The research network "Shop, Consumer, City" was started as an attempt to create a dialogue between the two disciplines 'research in urban history' and the 'history of occupation and industry'. "The production of consumption" is a key term in different work made by the network: Production creates identity and consumption shapes cities and shops as well as cities and shops shapes the patterns of consumption. The Danish "consumer society" was already taking shape in the 19th century. Changes in consumption and culture met economic growth and thus making new groups of society active consumers and creators of new types of cities. It is one of the main tasks of the network to create a dialogue between the mentioned disciplines, but also between museums and university researchers. The network is run, among others, by Danish Centre for Urban History and Odense City Museums. Furthermore it is financially supported by the Danish Council for Independent Research, Culture and Communication. The work of the individual persons in the network is put into practice at our seminars, of which two already has been held. The third and final is planned for fall 2016.
A grant from the Danish Council for Independent Research made it possible in the summer of 2014 to realize the project ”Urban Diaspora. Diaspora Communities and Materiality in Early Modern Urban Centres” on which Danish Centre for Urban History is a partner. It is an interdisciplinary project covering archaeology, history, archaeobotany and zoology at both Danish and Swedish research institutions. One of the mains tasks of the project is to shed a new light on the immigration societies in Aalborg, Helsingør and Nya Lödöse. The research made is basic research and the aim is to provide new knowledge on the immigration societies in the market towns and the establishment of a modern Denmark centuries before the nation state.
The book Danmarks Byer i Middelalderen (”Danish towns during the medieval period”) completes a project that has set the standard for medieval town research in Denmark since 1977. This book gathers all of the knowledge and information collected in this period and combines it with the latest research. Professor in medieval history Bjørn Poulsen and professor in medieval archaeology Hans Krongaard Kristensen are authors of the book, and are assisted by different helping hands including the employees at Danish Centre for Urban History. In collaboration with the authors and Aarhus Universitetsforlag, Danish Centre for Urban History is publishing the book. The entire project is financially supported by Velux Fonden, who also made the online publishing of much of the source material possible at byhistorie.dk.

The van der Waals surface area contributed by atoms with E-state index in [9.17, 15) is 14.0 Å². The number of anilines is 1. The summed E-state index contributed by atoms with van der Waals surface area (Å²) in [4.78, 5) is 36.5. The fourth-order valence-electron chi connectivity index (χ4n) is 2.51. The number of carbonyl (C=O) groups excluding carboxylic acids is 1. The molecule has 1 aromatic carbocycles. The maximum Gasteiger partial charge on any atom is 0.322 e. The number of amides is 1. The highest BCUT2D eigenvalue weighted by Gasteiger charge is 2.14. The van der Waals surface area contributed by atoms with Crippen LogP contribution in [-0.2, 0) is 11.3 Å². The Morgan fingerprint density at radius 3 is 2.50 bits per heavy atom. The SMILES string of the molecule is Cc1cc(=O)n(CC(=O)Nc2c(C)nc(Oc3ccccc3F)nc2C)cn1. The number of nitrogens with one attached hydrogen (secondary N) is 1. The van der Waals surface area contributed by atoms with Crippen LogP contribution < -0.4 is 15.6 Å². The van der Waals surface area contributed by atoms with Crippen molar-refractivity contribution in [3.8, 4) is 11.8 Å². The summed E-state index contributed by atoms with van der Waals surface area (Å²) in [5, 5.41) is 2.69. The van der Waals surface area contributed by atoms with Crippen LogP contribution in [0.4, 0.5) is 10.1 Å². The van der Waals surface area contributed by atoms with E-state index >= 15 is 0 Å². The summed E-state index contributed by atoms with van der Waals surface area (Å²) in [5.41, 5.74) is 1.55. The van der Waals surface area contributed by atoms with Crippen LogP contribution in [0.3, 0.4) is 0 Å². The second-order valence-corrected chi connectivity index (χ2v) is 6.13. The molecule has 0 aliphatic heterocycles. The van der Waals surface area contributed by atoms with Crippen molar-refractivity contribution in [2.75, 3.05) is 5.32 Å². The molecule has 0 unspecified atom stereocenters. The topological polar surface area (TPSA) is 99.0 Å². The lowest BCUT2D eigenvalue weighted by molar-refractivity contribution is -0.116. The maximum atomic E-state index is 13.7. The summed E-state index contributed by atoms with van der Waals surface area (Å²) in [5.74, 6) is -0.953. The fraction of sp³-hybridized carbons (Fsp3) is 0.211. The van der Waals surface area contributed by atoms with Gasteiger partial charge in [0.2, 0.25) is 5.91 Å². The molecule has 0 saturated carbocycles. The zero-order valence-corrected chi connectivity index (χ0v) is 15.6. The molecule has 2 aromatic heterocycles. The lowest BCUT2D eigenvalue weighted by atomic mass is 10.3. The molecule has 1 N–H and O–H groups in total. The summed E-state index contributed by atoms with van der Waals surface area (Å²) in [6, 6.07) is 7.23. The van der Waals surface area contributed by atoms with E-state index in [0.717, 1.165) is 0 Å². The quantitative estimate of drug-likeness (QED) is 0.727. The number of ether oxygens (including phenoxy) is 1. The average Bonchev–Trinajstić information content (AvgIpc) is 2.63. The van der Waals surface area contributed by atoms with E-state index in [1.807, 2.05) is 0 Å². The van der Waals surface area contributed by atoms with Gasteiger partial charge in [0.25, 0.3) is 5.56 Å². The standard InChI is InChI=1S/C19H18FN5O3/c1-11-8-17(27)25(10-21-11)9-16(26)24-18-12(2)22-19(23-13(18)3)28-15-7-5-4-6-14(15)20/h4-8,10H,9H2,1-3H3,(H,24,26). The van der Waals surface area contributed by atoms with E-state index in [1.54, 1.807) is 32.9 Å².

Mikkel Høghøj was granted a PhD-sholarship at Aarhus University from the 1st of February 2015 with the working title “When Aarhus became modern - the question of welfare and its impact on the design and transformation of the modern Aarhus 1900-1970"
By using Aarhus (1900-1980) as the primary case, the project investigates how welfare and urban space mutually have defined each other as well as promoting a specific ‘welfare citizen’ and patterns of social behavior. More concretely the project focuses on the production of certain forms of urban spaces or “welfare geographies” such as slum areas, social housing and single family-house areas. Here questions on welfare were interpreted through everything from governmental processes to everyday practices. Emphasis is put on the 1930’s and onwards where the urban space went through massive changes as a result of urban planning, sanitation and prefabricated constructions through which new norms of welfare materialized. By examining how welfare was practiced from an urban perspective (between macro and micro), the project seeks to provide a more nuanced picture of the history of the welfare society as more than the history of the welfare state.
The project is an emotional geography of the first Turkish, Pakistani and Yugoslavian guest workers and their everyday lives in Danish urban spaces between 1963 and 1983. Combining personal accounts from former guest workers with source material from the Danish National Archives and local city archives the project maps out contested emotional landscapes of their daily whereabouts. Through this approach the project underlines the reciprocity between people and places by emphasizing in what ways the migrant workers’ expectations of a temporary stay in Denmark transformed the materiality of the city and simultaneously reshaped their senses of temporary and permanent belongings.
Initially the Danish society and the migrant workers shared the anticipations of a short term stay in Denmark coursing impermanent solutions in terms of housing, meeting places and social security all the way up to the immigrant reform of 1983. In other words the cities were not ready to permanently house the guests. Consequently the group found alternative urban meeting places and created homes that challenged the conventional housing practices of the period.
Through the years some workers found enduring homes in Denmark with their families. However we have very limited insight into the migrants own distinctive experiences in their early years in Denmark; in what ways where feelings of homeliness practiced and performed? And how did homelessness materializes in the alternative use of the city? By answering these questions the PhD project provides a needed perspective ‘from below’ and informs our understanding of material and emotional affiliations.